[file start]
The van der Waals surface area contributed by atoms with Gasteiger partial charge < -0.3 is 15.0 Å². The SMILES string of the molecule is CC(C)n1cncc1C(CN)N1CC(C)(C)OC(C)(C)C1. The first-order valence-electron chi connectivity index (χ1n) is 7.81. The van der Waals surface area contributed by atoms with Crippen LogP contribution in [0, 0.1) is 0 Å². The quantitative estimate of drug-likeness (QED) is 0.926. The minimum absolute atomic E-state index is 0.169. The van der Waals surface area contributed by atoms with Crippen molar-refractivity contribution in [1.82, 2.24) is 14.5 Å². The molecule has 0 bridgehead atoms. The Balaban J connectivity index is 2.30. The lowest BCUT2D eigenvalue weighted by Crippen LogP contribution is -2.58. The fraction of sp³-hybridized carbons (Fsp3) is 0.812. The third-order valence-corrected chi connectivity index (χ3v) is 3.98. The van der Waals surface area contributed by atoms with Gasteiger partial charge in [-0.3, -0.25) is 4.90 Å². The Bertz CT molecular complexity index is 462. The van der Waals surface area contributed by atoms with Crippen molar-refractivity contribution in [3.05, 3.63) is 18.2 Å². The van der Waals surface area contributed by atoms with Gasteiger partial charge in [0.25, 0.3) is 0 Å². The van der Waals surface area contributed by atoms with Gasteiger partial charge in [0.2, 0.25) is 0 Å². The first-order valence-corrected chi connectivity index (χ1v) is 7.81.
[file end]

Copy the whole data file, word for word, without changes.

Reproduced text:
The van der Waals surface area contributed by atoms with Gasteiger partial charge < -0.3 is 15.0 Å². The SMILES string of the molecule is CC(C)n1cncc1C(CN)N1CC(C)(C)OC(C)(C)C1. The first-order valence-electron chi connectivity index (χ1n) is 7.81. The van der Waals surface area contributed by atoms with Crippen LogP contribution in [0, 0.1) is 0 Å². The quantitative estimate of drug-likeness (QED) is 0.926. The minimum absolute atomic E-state index is 0.169. The van der Waals surface area contributed by atoms with Crippen molar-refractivity contribution in [1.82, 2.24) is 14.5 Å². The molecule has 0 bridgehead atoms. The Balaban J connectivity index is 2.30. The lowest BCUT2D eigenvalue weighted by Crippen LogP contribution is -2.58. The fraction of sp³-hybridized carbons (Fsp3) is 0.812. The third-order valence-corrected chi connectivity index (χ3v) is 3.98. The van der Waals surface area contributed by atoms with Gasteiger partial charge in [-0.3, -0.25) is 4.90 Å². The Bertz CT molecular complexity index is 462. The van der Waals surface area contributed by atoms with Crippen molar-refractivity contribution in [3.05, 3.63) is 18.2 Å². The van der Waals surface area contributed by atoms with Gasteiger partial charge in [0.25, 0.3) is 0 Å². The van der Waals surface area contributed by atoms with Gasteiger partial charge in [0.2, 0.25) is 0 Å². The first-order valence-corrected chi connectivity index (χ1v) is 7.81.